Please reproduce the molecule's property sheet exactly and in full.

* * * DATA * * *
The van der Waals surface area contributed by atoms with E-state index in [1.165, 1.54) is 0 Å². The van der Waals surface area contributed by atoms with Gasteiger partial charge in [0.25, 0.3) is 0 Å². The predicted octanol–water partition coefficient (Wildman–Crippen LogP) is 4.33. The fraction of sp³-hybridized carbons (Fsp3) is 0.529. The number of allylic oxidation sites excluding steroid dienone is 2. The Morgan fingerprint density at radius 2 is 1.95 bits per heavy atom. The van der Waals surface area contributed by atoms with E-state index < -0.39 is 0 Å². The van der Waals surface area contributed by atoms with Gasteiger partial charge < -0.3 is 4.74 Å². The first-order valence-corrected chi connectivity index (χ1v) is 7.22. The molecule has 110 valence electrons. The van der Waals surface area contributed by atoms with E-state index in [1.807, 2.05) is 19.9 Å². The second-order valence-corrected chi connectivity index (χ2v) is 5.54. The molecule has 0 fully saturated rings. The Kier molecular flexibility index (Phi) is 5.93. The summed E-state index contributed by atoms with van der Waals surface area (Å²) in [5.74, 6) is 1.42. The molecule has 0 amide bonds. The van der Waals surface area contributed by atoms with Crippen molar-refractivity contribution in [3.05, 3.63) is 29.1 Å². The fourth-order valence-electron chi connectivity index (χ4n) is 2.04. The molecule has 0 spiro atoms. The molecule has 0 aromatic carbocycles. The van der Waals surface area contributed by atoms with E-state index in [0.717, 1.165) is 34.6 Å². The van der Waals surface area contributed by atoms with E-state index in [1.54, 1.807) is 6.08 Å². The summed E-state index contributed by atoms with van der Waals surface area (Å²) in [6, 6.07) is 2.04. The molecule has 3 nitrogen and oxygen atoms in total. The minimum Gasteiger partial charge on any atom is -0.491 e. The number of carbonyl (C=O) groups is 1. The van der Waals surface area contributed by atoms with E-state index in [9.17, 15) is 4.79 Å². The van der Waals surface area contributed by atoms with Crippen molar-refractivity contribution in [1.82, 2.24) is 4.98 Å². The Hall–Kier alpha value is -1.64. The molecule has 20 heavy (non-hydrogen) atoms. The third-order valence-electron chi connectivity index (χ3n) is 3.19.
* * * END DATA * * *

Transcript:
The van der Waals surface area contributed by atoms with E-state index in [1.165, 1.54) is 0 Å². The van der Waals surface area contributed by atoms with Gasteiger partial charge in [0.25, 0.3) is 0 Å². The predicted octanol–water partition coefficient (Wildman–Crippen LogP) is 4.33. The fraction of sp³-hybridized carbons (Fsp3) is 0.529. The number of allylic oxidation sites excluding steroid dienone is 2. The Morgan fingerprint density at radius 2 is 1.95 bits per heavy atom. The van der Waals surface area contributed by atoms with E-state index < -0.39 is 0 Å². The van der Waals surface area contributed by atoms with Gasteiger partial charge < -0.3 is 4.74 Å². The first-order valence-corrected chi connectivity index (χ1v) is 7.22. The molecule has 110 valence electrons. The van der Waals surface area contributed by atoms with E-state index in [1.807, 2.05) is 19.9 Å². The second-order valence-corrected chi connectivity index (χ2v) is 5.54. The molecule has 0 fully saturated rings. The Kier molecular flexibility index (Phi) is 5.93. The summed E-state index contributed by atoms with van der Waals surface area (Å²) in [5.74, 6) is 1.42. The molecule has 0 amide bonds. The van der Waals surface area contributed by atoms with Crippen molar-refractivity contribution in [3.05, 3.63) is 29.1 Å². The fourth-order valence-electron chi connectivity index (χ4n) is 2.04. The molecule has 0 spiro atoms. The molecule has 0 aromatic carbocycles. The van der Waals surface area contributed by atoms with E-state index in [0.717, 1.165) is 34.6 Å². The van der Waals surface area contributed by atoms with E-state index in [1.54, 1.807) is 6.08 Å². The summed E-state index contributed by atoms with van der Waals surface area (Å²) in [6, 6.07) is 2.04. The molecule has 3 nitrogen and oxygen atoms in total. The minimum Gasteiger partial charge on any atom is -0.491 e. The number of carbonyl (C=O) groups is 1. The van der Waals surface area contributed by atoms with E-state index in [9.17, 15) is 4.79 Å². The van der Waals surface area contributed by atoms with Crippen molar-refractivity contribution in [1.82, 2.24) is 4.98 Å². The Hall–Kier alpha value is -1.64. The molecule has 20 heavy (non-hydrogen) atoms. The third-order valence-electron chi connectivity index (χ3n) is 3.19.